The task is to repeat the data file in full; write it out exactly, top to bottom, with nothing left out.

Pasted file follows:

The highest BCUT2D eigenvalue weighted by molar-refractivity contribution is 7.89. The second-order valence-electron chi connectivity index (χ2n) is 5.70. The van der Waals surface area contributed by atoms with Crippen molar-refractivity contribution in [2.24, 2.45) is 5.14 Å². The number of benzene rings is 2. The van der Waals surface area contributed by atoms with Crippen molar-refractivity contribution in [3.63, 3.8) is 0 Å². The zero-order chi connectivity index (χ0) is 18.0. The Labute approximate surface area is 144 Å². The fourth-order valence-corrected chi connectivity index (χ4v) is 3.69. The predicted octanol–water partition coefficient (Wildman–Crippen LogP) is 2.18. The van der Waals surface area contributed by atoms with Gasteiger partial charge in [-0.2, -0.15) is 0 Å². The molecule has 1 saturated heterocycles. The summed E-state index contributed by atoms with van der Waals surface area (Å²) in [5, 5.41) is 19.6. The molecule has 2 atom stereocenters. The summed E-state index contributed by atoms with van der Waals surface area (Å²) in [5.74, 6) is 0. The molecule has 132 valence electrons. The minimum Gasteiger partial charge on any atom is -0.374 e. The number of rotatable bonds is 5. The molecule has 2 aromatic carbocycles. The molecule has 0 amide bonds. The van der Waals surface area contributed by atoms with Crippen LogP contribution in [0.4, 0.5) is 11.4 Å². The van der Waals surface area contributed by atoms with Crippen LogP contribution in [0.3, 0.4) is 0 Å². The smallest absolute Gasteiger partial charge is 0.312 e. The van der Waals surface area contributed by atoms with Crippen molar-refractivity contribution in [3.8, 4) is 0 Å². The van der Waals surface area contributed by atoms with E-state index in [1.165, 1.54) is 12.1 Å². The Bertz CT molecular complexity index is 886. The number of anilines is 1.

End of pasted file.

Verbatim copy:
The highest BCUT2D eigenvalue weighted by molar-refractivity contribution is 7.89. The second-order valence-electron chi connectivity index (χ2n) is 5.70. The van der Waals surface area contributed by atoms with Crippen molar-refractivity contribution in [2.24, 2.45) is 5.14 Å². The number of benzene rings is 2. The van der Waals surface area contributed by atoms with Crippen molar-refractivity contribution in [3.63, 3.8) is 0 Å². The zero-order chi connectivity index (χ0) is 18.0. The Labute approximate surface area is 144 Å². The fourth-order valence-corrected chi connectivity index (χ4v) is 3.69. The predicted octanol–water partition coefficient (Wildman–Crippen LogP) is 2.18. The van der Waals surface area contributed by atoms with Gasteiger partial charge in [-0.2, -0.15) is 0 Å². The molecule has 1 saturated heterocycles. The summed E-state index contributed by atoms with van der Waals surface area (Å²) in [5, 5.41) is 19.6. The molecule has 2 atom stereocenters. The summed E-state index contributed by atoms with van der Waals surface area (Å²) in [5.74, 6) is 0. The molecule has 132 valence electrons. The minimum Gasteiger partial charge on any atom is -0.374 e. The number of rotatable bonds is 5. The molecule has 2 aromatic carbocycles. The molecule has 0 amide bonds. The van der Waals surface area contributed by atoms with Crippen LogP contribution in [0.4, 0.5) is 11.4 Å². The van der Waals surface area contributed by atoms with Crippen LogP contribution in [0.3, 0.4) is 0 Å². The smallest absolute Gasteiger partial charge is 0.312 e. The van der Waals surface area contributed by atoms with Crippen molar-refractivity contribution in [3.8, 4) is 0 Å². The van der Waals surface area contributed by atoms with E-state index in [1.165, 1.54) is 12.1 Å². The Bertz CT molecular complexity index is 886. The number of anilines is 1.